News and Insights

Court of Federal Claims Sanctions Interest Netting Between Acquired Corporations and Surviving Entities

Tax Development Jul 01, 2014

In a case of first impression, the Court of Federal Claims held in Wells Fargo v. United States [(No. 11-808T) (United States Court of Federal Claims) release date June 27, 2014 (Doc 2014-16178)] that interest netting under section 6621(d) of the Internal Revenue Code is allowed among corporations that have acquired other corporations in statutory mergers. The case turned on the definition of the “same taxpayer” requirement in the statute and in examining three test case scenarios. The court held that in all of the scenarios, interest netting was allowed between the acquired corporations and the surviving entities. Specifically, the court sanctioned interest netting in the following merger scenarios:

  • Underpayments and overpayments between a pre-merger acquiring corporation and the pre-merger acquired corporation;
  • Underpayments and overpayments between a pre-merger acquiring corporation and the post-merger surviving corporation; and  
  • Underpayments and overpayments between a pre-merger acquired corporation and the post-merger surviving corporation. 

In all three scenarios, the mergers satisfied section 368(a)(1)(A) of the Code, and the corporation surviving the merger acquired the assets and liabilities of the acquired corporation.

Under section 6621(d), if interest is payable on an underpayment and allowable on an overpayment by the same taxpayer, the net rate of interest on such amounts is zero for the period that the underpayment and overpayment overlap. Wells Fargo argued that the term “same taxpayer” includes the predecessors of a surviving corporation in a statutory merger, regardless of whether the overlapping underpayments and overpayments involve corporations that were separate before the merger took place. Wells Fargo argued that section 6621(d) permits interest netting after a merger because the acquiring corporation becomes the same entity as the acquired corporation as a matter of law and assumes the liabilities of the acquired corporation.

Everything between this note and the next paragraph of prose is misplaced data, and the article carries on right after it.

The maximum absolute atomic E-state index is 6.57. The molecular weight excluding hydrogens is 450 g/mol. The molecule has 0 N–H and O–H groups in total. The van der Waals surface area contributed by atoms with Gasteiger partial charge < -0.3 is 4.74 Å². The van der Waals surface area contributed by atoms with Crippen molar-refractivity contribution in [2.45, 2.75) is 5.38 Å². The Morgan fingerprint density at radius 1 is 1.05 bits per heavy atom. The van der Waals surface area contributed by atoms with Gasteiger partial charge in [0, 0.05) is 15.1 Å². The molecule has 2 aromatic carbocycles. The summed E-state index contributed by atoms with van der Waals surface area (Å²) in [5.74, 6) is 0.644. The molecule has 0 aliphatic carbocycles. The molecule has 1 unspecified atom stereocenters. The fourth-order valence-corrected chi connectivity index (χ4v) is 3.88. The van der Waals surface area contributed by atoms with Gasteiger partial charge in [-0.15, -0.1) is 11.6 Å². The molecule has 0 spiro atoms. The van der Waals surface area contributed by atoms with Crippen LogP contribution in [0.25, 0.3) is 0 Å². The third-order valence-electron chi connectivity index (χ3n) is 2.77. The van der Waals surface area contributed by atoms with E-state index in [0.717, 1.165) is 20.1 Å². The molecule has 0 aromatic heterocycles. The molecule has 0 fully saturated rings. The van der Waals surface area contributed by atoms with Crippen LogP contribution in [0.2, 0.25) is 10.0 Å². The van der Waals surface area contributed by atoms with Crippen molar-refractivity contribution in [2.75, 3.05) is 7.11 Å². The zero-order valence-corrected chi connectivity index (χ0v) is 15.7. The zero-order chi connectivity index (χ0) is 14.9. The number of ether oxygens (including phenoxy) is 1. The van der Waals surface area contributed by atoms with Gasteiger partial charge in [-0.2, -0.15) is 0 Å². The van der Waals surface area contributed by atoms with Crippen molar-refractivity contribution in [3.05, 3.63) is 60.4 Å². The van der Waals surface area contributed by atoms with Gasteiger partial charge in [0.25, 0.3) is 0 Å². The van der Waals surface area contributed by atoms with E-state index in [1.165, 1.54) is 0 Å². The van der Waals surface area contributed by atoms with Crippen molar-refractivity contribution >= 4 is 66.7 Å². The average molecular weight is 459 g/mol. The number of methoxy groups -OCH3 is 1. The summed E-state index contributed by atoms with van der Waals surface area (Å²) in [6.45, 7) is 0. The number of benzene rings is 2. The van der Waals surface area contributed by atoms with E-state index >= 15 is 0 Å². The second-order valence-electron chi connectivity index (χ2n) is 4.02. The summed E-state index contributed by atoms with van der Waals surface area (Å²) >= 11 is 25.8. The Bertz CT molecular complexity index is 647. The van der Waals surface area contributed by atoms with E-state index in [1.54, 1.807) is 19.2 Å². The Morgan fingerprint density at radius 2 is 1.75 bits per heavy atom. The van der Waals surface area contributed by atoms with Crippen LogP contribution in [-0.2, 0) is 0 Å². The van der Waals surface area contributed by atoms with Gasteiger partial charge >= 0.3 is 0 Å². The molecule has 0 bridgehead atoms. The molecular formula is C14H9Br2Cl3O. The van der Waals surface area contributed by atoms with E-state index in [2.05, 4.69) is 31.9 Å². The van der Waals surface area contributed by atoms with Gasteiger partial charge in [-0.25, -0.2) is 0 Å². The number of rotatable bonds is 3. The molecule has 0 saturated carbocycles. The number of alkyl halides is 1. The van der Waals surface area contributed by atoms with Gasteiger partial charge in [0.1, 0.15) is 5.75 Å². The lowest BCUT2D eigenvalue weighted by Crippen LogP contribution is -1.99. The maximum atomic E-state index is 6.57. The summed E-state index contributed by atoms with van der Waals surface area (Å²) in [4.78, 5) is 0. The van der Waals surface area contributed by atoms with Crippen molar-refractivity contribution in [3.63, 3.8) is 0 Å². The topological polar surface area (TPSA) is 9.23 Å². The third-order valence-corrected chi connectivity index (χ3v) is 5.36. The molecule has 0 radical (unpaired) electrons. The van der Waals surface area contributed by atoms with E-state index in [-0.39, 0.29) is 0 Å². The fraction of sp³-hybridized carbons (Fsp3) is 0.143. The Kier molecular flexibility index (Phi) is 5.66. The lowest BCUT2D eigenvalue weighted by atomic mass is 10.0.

In Wells Fargo, the government took the narrow position that corporations can only be considered the “same taxpayer” within the meaning of section 6621(d) if the corporations had the same Taxpayer Identification Number (TIN) at the time the underpayments and overpayments occurred. The government cited Energy East Corp. v. United States, 645 F 3d. 1358 (Fed. Cir. 2011) and Magma Power Co. v. United States, 101 Fed. Cl. 562 (2011) in support of its position.

The Court of Federal Claims rejected the application of Energy East Corp. and Magma Power Co. because those cases were factually distinguishable from Wells Fargo’s case and did not involve statutory mergers. The “same TIN” approach to determining whether the same taxpayer test is met was rejected by the court, holding that “…where a statutory merger has occurred, the surviving corporation is the ‘same taxpayer’ as the acquired corporation for purposes of § 6621(d).”

The court also noted that the Internal Revenue Service (IRS) had previously sanctioned interest netting in merger situations. For example, in FSA 200212028; 2002 FSA LEXIS 45, the IRS concluded that interest netting is permitted where an acquiring corporation assumes the acquired corporation’s liabilities, and the acquired corporation ceases to exist. The court concluded that the IRS originally got it right and rejected its new restrictive position. The issue of “same taxpayer” in the interest netting context involves hundreds of millions of dollars, if not billions of dollars. The government, even prior to the decision, had vowed to appeal the case to the Court of Appeals for the Federal Circuit, if it lost.


David L. Veeder